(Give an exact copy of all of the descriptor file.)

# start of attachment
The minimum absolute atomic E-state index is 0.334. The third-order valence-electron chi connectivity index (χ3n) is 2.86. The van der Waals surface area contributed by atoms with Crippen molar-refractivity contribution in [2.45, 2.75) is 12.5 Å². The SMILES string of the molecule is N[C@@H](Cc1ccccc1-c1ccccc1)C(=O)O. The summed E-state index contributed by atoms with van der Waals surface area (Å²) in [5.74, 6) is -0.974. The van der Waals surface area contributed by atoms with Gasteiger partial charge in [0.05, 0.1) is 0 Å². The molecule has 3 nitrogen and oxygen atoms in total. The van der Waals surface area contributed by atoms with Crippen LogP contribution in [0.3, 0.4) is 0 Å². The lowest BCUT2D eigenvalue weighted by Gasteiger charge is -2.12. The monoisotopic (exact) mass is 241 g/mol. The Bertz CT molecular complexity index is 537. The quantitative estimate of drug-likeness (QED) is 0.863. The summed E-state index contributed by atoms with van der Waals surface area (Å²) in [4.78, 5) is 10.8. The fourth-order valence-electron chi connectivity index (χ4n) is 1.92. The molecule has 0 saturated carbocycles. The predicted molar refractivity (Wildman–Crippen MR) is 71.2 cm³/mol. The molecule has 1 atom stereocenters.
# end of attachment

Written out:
The minimum absolute atomic E-state index is 0.334. The third-order valence-electron chi connectivity index (χ3n) is 2.86. The van der Waals surface area contributed by atoms with Crippen molar-refractivity contribution in [2.45, 2.75) is 12.5 Å². The SMILES string of the molecule is N[C@@H](Cc1ccccc1-c1ccccc1)C(=O)O. The summed E-state index contributed by atoms with van der Waals surface area (Å²) in [5.74, 6) is -0.974. The van der Waals surface area contributed by atoms with Gasteiger partial charge in [0.05, 0.1) is 0 Å². The molecule has 3 nitrogen and oxygen atoms in total. The van der Waals surface area contributed by atoms with Crippen LogP contribution in [0.3, 0.4) is 0 Å². The lowest BCUT2D eigenvalue weighted by Gasteiger charge is -2.12. The monoisotopic (exact) mass is 241 g/mol. The Bertz CT molecular complexity index is 537. The quantitative estimate of drug-likeness (QED) is 0.863. The summed E-state index contributed by atoms with van der Waals surface area (Å²) in [4.78, 5) is 10.8. The fourth-order valence-electron chi connectivity index (χ4n) is 1.92. The molecule has 0 saturated carbocycles. The predicted molar refractivity (Wildman–Crippen MR) is 71.2 cm³/mol. The molecule has 1 atom stereocenters.